Following are two responses of Wills that I found particularly interesting in light of recent events. Note that this interview, conducted by Sage Stossel, is from July 2004 - before the election of Cardinal Ratzinger as Pope Benedict XVI.
Sage Stossel: You make the case for the importance of “loyal opposition” to official church positions that are nonsensical, unethical, or backward. “The job of a loyal Catholic,” you write, “is to give a support that is not uncritical, or unreasoning or abject, but one that is clear-eyed and yet loving.” What does that imply for a lay Catholic? Is simply continuing to attend mass and remaining part of the community while quietly disagreeing with and disobeying certain objectionable dicta (like the ban on contraception) enough?
Garry Wills: That’s what it did imply until recently. Most of us Catholics have an experience of the faith at the parish level that’s very comfortable. We’re generally happy with our fellow believers and our priests and the lay assistants (who are very important these days in parishes). But now we find out that our children are being abused and that the hierarchy has protected this crime. So it’s not enough anymore to say, “Well, we’ll just ignore the Pope on issues like sex about which he’s totally ridiculous.” We have to intervene and protest and become active. And that’s what’s happening.
Sage Stossel: You quote some of the more conservative Church leaders warning that opening the Church up and democratizing things might mean “Protestantizing” the Church. Is that a valid concern—that the Catholic Church can't open itself to the modern world without losing important aspects of its identity?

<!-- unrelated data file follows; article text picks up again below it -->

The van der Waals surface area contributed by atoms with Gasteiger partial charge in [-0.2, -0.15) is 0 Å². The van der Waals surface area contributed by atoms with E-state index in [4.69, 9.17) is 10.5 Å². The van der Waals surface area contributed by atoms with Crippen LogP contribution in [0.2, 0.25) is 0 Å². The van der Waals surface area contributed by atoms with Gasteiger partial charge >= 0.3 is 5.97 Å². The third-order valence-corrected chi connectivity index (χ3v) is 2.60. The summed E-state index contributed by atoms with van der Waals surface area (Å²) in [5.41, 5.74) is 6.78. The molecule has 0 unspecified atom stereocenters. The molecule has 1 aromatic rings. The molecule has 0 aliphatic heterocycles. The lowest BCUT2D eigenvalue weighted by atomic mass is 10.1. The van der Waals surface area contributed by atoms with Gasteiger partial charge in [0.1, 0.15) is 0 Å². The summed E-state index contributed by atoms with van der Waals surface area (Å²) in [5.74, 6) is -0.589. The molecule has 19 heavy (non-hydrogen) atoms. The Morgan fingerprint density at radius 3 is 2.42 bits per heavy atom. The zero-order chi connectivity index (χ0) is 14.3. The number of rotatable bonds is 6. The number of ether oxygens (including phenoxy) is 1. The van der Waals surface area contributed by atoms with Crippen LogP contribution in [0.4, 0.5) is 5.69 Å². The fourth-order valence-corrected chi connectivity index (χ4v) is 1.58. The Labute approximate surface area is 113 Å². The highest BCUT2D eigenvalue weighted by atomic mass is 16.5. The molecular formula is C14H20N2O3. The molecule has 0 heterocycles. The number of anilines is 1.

Garry Wills: That’s the kind of scare talk the conservatives always indulge in. They say it’s un-Catholic to be more democratic. But the Church began democratic. The priests and bishops were elected by their congregations. When St. Augustine wanted to travel or to take time off to write, he went before his people and said, “Will you give me permission to do it?” He was accountable to them. That wasn’t Protestant. That was simply the Gospel as it was understood at the time. Things changed when expectations about the administration of power changed, and they will change again as expectations change. The Papacy became monarchical in a monarchic era, because it picked up the coloration of its times. Now it has to accommodate to the times of democratic accountability. It’s clear that it has a lot of catching up to do.
Sage Stossel: John XXIII’s progressive Papacy (1958-1963) was preceded by what you describe as Pius XII’s “reign of terror,” in which censorship, loyalty oaths, anti-intellectualism, anti-modernism, the quashing of perceived dissidence, and the disparagement of non-Catholics prevailed. How did a liberal thinker like John XXIII manage to emerge as Pius XII’s successor? Did he have to keep his interest in modernizing the Church hidden until after he had risen to power?
Garry Wills: No, I don’t think so. I think he was chosen for his personal warmth rather than for his views. People didn’t realize what his views were. There’s a kind of pendulum effect in the choice of Popes. People always want somebody different from what came before. And Pius the XII was a kind of off-putting, aloof, aristocratic figure. They wanted somebody warmer. In the same way, I think that they’re going to want somebody quite different from John Paul II. The Church is weaker now than when he took it over. The priesthood is drying up. The nuns have disappeared. His idea that you have to toe the line is widely dismissed by Catholics. And the scandal over the pedophile cover-up by the hierarchy has been very damaging. I believe the people going into the next conclave are going to choose somebody who will promise that new accountability will be afforded. I wouldn’t be surprised to see a new Pope call a new Vatican Council.